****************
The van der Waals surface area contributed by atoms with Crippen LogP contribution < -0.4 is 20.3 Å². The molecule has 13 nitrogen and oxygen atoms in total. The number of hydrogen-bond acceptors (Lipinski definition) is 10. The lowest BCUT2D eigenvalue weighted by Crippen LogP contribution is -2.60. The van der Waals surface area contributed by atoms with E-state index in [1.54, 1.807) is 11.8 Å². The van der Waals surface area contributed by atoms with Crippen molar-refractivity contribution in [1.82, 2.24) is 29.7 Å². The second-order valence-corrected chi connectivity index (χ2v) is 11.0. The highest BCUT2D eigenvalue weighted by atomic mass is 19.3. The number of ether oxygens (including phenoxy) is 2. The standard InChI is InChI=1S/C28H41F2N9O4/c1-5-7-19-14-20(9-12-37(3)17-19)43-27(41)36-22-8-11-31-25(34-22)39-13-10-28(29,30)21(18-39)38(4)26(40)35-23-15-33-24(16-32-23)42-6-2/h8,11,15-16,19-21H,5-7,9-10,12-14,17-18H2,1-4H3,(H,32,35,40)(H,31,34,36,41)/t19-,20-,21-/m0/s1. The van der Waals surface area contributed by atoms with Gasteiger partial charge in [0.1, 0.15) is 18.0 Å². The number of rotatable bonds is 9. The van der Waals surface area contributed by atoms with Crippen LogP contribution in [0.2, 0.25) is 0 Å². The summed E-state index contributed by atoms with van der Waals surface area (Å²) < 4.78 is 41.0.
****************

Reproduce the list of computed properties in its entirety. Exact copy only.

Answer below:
The van der Waals surface area contributed by atoms with Crippen LogP contribution < -0.4 is 20.3 Å². The molecule has 13 nitrogen and oxygen atoms in total. The number of hydrogen-bond acceptors (Lipinski definition) is 10. The lowest BCUT2D eigenvalue weighted by Crippen LogP contribution is -2.60. The van der Waals surface area contributed by atoms with E-state index in [1.54, 1.807) is 11.8 Å². The van der Waals surface area contributed by atoms with Crippen molar-refractivity contribution in [1.82, 2.24) is 29.7 Å². The second-order valence-corrected chi connectivity index (χ2v) is 11.0. The highest BCUT2D eigenvalue weighted by atomic mass is 19.3. The number of ether oxygens (including phenoxy) is 2. The standard InChI is InChI=1S/C28H41F2N9O4/c1-5-7-19-14-20(9-12-37(3)17-19)43-27(41)36-22-8-11-31-25(34-22)39-13-10-28(29,30)21(18-39)38(4)26(40)35-23-15-33-24(16-32-23)42-6-2/h8,11,15-16,19-21H,5-7,9-10,12-14,17-18H2,1-4H3,(H,32,35,40)(H,31,34,36,41)/t19-,20-,21-/m0/s1. The van der Waals surface area contributed by atoms with Gasteiger partial charge in [0.1, 0.15) is 18.0 Å². The number of rotatable bonds is 9. The van der Waals surface area contributed by atoms with Crippen LogP contribution in [0.2, 0.25) is 0 Å². The summed E-state index contributed by atoms with van der Waals surface area (Å²) < 4.78 is 41.0.